self. vs. @

I'm working on an application that creates a confirmation e.mail
whenever you create and account or change an e.mail address. I
thought I'd just use the same key generation code used for the
password hash login example from the Agile Rails book.

The function to create a salt value keeps failing complaining I have a
nil object where I don't expect it.

The code where it breaks is:

def create_new_salt
    self.salt = @user_id.to_s + rand.to_s
end

I've also put a constant string assigned to self.salt, but the error
still occurs, as if self.salt points to a nil object, but I don't see
how that can happen. I also don't understand any reason for this
function to call self.salt, instead of @salt. Any clues would be much
appreciated.

Thanks,
j

PS here is the table definition for this model.

:created_at, :timestamp
:email, :string
:type, :string #which of several e.mail columns in 'user' does this
change apply to
:user_id, integer
:key, :string #randomly generated key
:salt, :string

That code seems to be fine. Look at where create_new_salt is being
called, it's probably being called on a nil Object instead of an AR
model, possible a find condition returning nil instead of the
model(s).

Vish

Thanks for your help. create_new_salt is only ever called from within
the the model object. Here is the only function that calls it:

def initialize(id, address, type)
@email = address
@type = type
@user_id = id
create_new_salt
self.key = self.encrypt_key(self.email, self.salt)
end

Perhaps I can't call it until after initialize has run? Also I still
don't understand why I should call self.salt in some of these cases
and not @salt.

Thanks,
j

Joshua Kolden wrote:
> how that can happen. I also don't understand any reason for this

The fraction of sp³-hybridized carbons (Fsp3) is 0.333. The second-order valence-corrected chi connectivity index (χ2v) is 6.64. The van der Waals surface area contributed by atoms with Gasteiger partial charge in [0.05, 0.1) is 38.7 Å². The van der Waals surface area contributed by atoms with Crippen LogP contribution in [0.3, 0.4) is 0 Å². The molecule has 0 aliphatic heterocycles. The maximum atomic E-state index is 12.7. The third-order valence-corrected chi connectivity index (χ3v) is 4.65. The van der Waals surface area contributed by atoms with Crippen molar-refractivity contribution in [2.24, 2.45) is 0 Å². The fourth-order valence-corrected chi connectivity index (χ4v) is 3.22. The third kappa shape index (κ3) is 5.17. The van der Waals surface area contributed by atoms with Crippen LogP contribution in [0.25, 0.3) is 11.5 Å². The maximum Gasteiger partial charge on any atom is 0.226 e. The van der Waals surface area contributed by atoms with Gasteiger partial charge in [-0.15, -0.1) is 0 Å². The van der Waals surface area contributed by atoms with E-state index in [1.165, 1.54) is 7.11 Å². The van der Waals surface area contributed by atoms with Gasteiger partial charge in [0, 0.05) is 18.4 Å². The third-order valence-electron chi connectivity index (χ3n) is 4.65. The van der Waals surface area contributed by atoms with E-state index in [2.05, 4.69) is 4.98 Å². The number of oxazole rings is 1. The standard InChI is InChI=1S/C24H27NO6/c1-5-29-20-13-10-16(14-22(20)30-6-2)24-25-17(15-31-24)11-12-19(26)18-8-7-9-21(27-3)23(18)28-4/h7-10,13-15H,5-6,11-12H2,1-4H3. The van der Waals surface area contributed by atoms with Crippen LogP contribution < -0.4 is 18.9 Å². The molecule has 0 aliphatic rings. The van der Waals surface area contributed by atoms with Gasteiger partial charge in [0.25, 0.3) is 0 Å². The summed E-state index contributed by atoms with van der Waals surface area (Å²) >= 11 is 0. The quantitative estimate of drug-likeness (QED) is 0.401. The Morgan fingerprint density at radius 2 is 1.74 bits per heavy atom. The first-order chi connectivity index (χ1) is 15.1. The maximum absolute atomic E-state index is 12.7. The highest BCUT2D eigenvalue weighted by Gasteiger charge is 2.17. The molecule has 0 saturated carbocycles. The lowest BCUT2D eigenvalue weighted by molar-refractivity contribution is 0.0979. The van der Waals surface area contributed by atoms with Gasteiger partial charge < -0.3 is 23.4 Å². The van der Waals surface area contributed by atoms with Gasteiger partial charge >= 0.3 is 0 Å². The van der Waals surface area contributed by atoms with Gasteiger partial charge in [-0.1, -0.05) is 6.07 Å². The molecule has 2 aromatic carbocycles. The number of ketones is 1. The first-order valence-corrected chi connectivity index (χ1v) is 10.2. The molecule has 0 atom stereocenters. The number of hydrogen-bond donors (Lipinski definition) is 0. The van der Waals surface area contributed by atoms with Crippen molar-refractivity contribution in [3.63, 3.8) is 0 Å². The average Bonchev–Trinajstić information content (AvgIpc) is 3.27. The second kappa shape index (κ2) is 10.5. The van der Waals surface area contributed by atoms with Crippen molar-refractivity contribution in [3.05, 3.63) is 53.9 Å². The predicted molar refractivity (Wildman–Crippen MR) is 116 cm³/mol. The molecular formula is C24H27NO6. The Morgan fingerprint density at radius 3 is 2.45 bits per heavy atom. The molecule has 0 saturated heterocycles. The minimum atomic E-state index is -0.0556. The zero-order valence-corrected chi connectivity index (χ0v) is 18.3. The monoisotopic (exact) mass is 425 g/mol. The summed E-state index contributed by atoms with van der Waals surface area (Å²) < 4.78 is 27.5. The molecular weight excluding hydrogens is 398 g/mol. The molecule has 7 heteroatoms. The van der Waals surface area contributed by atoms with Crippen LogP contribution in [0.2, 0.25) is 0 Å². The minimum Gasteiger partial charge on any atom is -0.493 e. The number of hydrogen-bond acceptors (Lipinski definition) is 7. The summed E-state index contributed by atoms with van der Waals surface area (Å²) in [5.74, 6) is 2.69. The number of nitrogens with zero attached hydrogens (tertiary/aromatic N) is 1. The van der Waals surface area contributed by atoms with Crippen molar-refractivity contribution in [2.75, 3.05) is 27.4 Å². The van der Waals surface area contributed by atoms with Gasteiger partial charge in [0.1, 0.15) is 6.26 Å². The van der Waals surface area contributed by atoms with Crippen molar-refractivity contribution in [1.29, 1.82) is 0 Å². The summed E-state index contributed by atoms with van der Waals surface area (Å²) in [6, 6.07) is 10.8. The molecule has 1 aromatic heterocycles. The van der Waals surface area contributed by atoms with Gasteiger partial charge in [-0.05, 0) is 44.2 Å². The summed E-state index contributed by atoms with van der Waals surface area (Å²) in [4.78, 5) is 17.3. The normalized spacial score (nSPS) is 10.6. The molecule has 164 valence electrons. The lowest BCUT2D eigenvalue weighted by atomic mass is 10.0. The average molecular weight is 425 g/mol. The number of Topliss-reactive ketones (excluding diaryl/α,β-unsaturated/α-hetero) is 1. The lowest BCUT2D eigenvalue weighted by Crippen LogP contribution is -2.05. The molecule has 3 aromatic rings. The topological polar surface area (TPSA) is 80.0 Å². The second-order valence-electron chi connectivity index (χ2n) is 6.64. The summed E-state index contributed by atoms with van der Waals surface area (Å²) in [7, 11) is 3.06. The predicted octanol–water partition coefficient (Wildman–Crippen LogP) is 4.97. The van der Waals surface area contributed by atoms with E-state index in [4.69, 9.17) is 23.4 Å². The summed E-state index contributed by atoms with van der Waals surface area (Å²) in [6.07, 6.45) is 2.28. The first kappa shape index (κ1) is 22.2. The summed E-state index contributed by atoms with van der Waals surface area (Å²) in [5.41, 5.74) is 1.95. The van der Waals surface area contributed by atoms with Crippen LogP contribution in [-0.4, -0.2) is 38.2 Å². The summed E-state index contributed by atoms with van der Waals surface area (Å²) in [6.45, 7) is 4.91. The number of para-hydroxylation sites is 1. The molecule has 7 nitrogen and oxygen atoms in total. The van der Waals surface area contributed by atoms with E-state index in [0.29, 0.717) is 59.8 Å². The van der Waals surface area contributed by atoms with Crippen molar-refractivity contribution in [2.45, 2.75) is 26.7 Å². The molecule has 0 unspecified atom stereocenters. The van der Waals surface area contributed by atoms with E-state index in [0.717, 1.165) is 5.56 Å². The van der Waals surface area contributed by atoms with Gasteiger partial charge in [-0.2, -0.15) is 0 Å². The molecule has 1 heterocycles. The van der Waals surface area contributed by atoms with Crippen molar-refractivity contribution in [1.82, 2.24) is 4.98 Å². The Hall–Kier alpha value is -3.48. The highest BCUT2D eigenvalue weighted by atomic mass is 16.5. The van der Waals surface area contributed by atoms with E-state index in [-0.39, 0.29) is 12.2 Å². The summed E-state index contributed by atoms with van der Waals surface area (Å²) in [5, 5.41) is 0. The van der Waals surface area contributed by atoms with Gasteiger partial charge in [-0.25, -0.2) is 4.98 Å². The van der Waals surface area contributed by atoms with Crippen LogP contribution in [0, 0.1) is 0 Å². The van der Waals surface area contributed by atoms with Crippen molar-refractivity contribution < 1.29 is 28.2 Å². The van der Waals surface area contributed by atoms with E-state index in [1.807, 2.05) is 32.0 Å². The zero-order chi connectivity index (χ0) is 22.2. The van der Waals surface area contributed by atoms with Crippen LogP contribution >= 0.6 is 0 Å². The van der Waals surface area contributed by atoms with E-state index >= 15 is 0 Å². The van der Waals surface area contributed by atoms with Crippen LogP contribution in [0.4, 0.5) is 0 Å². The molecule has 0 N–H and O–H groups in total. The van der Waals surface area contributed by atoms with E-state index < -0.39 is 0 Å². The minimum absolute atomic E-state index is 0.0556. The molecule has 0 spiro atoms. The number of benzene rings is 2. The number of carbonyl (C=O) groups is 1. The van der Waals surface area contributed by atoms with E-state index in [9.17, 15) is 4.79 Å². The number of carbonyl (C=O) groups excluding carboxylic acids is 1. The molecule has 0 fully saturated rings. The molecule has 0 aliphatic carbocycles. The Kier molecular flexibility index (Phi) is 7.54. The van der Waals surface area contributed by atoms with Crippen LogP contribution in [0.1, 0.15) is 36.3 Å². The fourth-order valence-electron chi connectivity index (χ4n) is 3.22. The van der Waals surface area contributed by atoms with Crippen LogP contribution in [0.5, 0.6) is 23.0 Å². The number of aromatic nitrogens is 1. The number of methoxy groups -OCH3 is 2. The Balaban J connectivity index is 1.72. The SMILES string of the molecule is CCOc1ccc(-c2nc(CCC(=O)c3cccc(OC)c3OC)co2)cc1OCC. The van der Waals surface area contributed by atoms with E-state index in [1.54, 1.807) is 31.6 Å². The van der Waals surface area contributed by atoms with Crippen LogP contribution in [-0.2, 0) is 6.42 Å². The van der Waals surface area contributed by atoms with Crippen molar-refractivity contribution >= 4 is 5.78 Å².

> function to call self.salt, instead of @salt. Any clues would be much
> appreciated.

I don't know much about the book example you refer to but you seem to have some confusion between "self.salt = foo" and "@salt = foo"

When you do "@salt = foo" it is simply making the instance variable "salt" point to whatever "foo" is pointing at. If you do "self.salt = foo" then you are calling the method "salt=" with the argument "foo". The method "salt=" could do anything. One might think it is typically defined as:

def salt=(val)
   @salt = val
end

but it could be defined as

def salt=(val)
   @salt = rand
end

Sounds like you need to see how "salt=" is defined. Until then you won't know why it is not working.

Eric

Thanks for the info. I do realize that one is a function and the
other is the member.

What I'm still unclear on is why in an ActiveRecord derived object one
would choose to use one over the other. If there is logic happening
with the self.name assignment, then why would we not always call
self.name in ActiveRecord objects as a rule, however that doesn't seem
to be the case. In the book examples several members were assigned as
@some_data = something, while this salt value was set with
self.salt.

Thanks,
j

Well, there you have it, you can't easily override initialize for AR
objects. It shouldn't work alright with create_new_salt being removed
from there too.

See this: http://blog.hasmanythrough.com/2007/1/22/using-faux-accessors-to-initialize-values

What you're trying to do can possibly be done like this:

Model.new(:email => address, :type => type, :user = user) and an
after_initialize callback.

Also, usually, @salt = and self.salt = are the same thing inside a
model. salt= is a function equivalent to this:

def salt=(var)
  @salt = var
end

(it's part of an attr_accessor definition.) If you didn't have the
accessor tho, you wouldn't be able to call it from outside the model
since instance variables are private.

Vish

Great thanks, that's my issue. I'm still not clear on why various
examples (including the book) switch between @member, and self.member,
but just changing this to a different function then initialize has
gotten me past the nil error.

Thanks!
j

Joshua Kolden wrote:

What I'm still unclear on is why in an ActiveRecord derived object one
would choose to use one over the other. If there is logic happening
with the self.name assignment, then why would we not always call
self.name in ActiveRecord objects as a rule, however that doesn't seem
to be the case. In the book examples several members were assigned as
@some_data = something, while this salt value was set with
self.salt.

I in general always use the function version. That way if there is custom logic it will run. If there is not then it will work just like assigning a instance variable. I guess to me the function encapsulates better.

Eric